He said: " I very much take the view that it is a National Health Service, and to open ourselves up - whether it's to HIV treatment, whether it's to maternity services or whatever it is - to the rest of the world, doesn't make sense. It is costing us at least £2 billion a year, the National Health Service is here for British citizens."
Talking about Mr Bashir's defection, Tory chairman Grant Shapps said: "It has been discussed over a period of time obviously and it's great to see."
Mr Shapps played down the allegations surrounding Mr Bashir telling Sky News' Murnaghan programme it was "absolute desperate stuff there by Ukip".
He added the idea that Ukip was about to suspend him was "complete nonsense".
Mr Farage said he was surprised the Tories would touch Mr Bashir "with a bargepole" and claimed Ukip had known about the intended defection for months.
He told BBC Radio 5 Live's Pienaar's Politics he had discussed Mr Bashir's position with deputy leader Paul Nuttall but had dismissed the prospect of a defection.
"We have known for seven or eight weeks that he was in talks with the Tory party," he said. "I have to confess I jokingly said to Paul Nuttall we can deal with this in our own time, there's no way the Conservatives will touch him with a bargepole, and that's the big surprise to me."
He said as well as the allegations of impropriety there had been a political rift with the MEP.
"I'm surprised by the direction of travel that Amjad Bashir has taken since being elected. Firstly political, now he is a big advocate of an extension of EU foreign policy to recognise Palestine, which led to a huge row between 23 of us and him.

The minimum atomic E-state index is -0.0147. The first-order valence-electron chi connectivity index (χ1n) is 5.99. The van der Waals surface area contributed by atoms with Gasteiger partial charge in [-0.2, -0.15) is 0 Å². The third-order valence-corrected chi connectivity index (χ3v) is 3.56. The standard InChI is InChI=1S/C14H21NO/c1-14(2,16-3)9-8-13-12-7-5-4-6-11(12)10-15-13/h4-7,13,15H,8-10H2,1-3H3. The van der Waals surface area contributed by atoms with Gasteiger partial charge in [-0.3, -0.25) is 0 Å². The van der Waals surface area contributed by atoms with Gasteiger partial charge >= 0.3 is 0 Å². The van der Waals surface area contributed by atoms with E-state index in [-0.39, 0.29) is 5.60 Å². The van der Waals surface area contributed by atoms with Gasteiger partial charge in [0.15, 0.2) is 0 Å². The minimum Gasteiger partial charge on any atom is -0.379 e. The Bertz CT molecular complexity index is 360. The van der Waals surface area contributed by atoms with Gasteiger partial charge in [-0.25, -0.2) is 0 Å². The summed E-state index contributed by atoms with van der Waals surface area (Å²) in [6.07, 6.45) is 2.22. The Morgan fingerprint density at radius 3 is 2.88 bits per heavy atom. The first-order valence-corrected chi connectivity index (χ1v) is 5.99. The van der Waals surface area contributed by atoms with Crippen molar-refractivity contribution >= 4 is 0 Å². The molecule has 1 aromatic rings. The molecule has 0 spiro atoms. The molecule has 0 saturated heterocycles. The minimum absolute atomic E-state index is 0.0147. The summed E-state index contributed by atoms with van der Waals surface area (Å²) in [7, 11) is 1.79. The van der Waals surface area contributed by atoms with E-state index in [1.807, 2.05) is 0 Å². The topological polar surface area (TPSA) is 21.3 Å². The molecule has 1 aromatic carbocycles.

"I'm very surprised that he is now a campaigner for Turkey to join the European Union.
"So the first rift with him has been political."
Mr Shapps insisted he was "absolutely satisfied" that Mr Bashir was a "mainstream" and "moderate" politician, although he acknowledged he did not "know every single view" held by the Tories' new recruit.
He said: "We know that he was due to speak this weekend and next weekend at Ukip rallies but of course they want to muddy the waters and slur his name on things which have been out there for a year."
Challenged on BBC1's Sunday Politics about how thoroughly the Conservatives had vetted him, Mr Shapps said: "I am absolutely satisfied that this is somebody who is mainstream, believes that this country's future would be better served by a Conservative government and believes the only way to get that in/out referendum on Europe is to ensure that we have that Conservative government."
He added: "I am absolutely satisfied that he is a very moderate MEP who has seen that the only way to deliver what he wants is through the Conservatives."
Respect MP George Galloway said his party de-selected Mr Bashir as a council candidate ahead of the 2012 local elections.
The Bradford West MP refused to say what the issues were that led to Mr Bashir's sacking "b ut they were sufficiently grave to make us realise that he was not a fit and proper person to represent Respect".
"Clearly both Ukip and the Tories have lower standards."
Mr Galloway said: " Clearly Bashir does not have any real political principles or commitment, only naked opportunism and self-interest.
"He represents the revolving door principle in politics. The Tories are welcome to him because he will cause them embarrassment. Fortunately Respect was able to act before he did it to us."